What can a manager do when he or she sees potential in an employee who has surrounded themselves with walls? The best way to tear them down is for the manager to be vulnerable.
Vulnerability is part of being a good leader and it’s the one thing that connects people during the good times and bad. Connecting people by sharing successes will fail over time. No matter the success, no matter the bonus, no matter the “thing,” we all know that things will change.
Think of your business or the business you work for as a community rather than a business. When you think community, what comes to mind? What’s the difference between a community and a business? A community is a unified body of individuals, whereas a business is a means of livelihood.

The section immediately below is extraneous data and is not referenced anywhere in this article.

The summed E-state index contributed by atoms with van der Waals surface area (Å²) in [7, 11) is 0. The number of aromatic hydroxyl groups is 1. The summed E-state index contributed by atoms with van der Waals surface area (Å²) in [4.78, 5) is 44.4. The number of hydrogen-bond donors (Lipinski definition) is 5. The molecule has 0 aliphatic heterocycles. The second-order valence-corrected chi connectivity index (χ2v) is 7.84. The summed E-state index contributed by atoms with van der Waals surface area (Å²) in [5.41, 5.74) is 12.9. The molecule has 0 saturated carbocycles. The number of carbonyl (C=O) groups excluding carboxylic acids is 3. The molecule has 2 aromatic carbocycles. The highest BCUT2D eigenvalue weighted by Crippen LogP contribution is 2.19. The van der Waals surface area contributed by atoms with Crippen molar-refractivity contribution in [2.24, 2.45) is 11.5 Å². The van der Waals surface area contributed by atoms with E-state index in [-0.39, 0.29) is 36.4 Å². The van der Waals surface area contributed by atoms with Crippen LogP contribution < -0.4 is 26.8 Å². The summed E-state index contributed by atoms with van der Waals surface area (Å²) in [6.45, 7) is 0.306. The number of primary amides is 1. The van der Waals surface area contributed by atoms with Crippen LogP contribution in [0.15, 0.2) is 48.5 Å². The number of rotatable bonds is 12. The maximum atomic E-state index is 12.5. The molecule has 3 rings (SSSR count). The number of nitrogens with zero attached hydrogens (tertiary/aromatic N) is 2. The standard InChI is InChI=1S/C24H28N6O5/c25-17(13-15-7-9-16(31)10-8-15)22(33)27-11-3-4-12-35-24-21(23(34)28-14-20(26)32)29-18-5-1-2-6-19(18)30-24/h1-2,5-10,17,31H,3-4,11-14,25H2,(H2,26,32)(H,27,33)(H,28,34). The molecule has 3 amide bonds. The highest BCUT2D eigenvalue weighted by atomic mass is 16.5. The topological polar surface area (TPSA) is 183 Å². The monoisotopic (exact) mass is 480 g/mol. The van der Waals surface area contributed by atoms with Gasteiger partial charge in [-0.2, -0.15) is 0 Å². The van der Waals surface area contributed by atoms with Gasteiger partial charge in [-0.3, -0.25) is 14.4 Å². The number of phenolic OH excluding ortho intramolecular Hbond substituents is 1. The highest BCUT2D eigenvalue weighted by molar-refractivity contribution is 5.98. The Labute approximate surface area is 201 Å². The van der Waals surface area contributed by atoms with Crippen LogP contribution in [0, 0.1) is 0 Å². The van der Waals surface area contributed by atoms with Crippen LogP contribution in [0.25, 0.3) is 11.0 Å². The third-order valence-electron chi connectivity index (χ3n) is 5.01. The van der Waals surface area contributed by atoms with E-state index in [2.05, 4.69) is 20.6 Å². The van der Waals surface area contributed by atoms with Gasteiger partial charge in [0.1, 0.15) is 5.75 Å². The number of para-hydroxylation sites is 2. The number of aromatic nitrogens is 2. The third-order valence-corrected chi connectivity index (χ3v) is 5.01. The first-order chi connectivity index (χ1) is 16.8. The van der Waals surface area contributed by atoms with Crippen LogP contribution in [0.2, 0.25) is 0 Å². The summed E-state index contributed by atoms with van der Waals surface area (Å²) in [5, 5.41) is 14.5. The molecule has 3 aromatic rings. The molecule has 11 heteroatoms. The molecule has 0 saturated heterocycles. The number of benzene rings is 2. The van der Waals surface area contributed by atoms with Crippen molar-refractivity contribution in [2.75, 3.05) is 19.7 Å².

The one thing a community and a business have in common is that both are comprised of people. The age old problem business consultants have been trying to solve for employers has been, “How do we get people to unite, to buy in and commit to a company’s goals and objectives?”
The suggested solution to this age-old problem has been and still is develop a mission statement and a set of core values used to guide the company and its people. Said differently, as a means to our livelihood, businesses should develop a mission statement and a set of core values that everyone will buy into.
Although there was a time when I was a proponent of mission statements, I now decline these sorts of projects because I don’t believe mission statements make a real and lasting difference. I’ve come to the conclusion that building community within a business solves the age-old problem of unifying people.
One way to kick off community building is to establish a focus group whose sole purpose is to develop a strong community within a business. In other words, what ideas can a focus group come up with that will move the company from just being a business to a community of people within a business?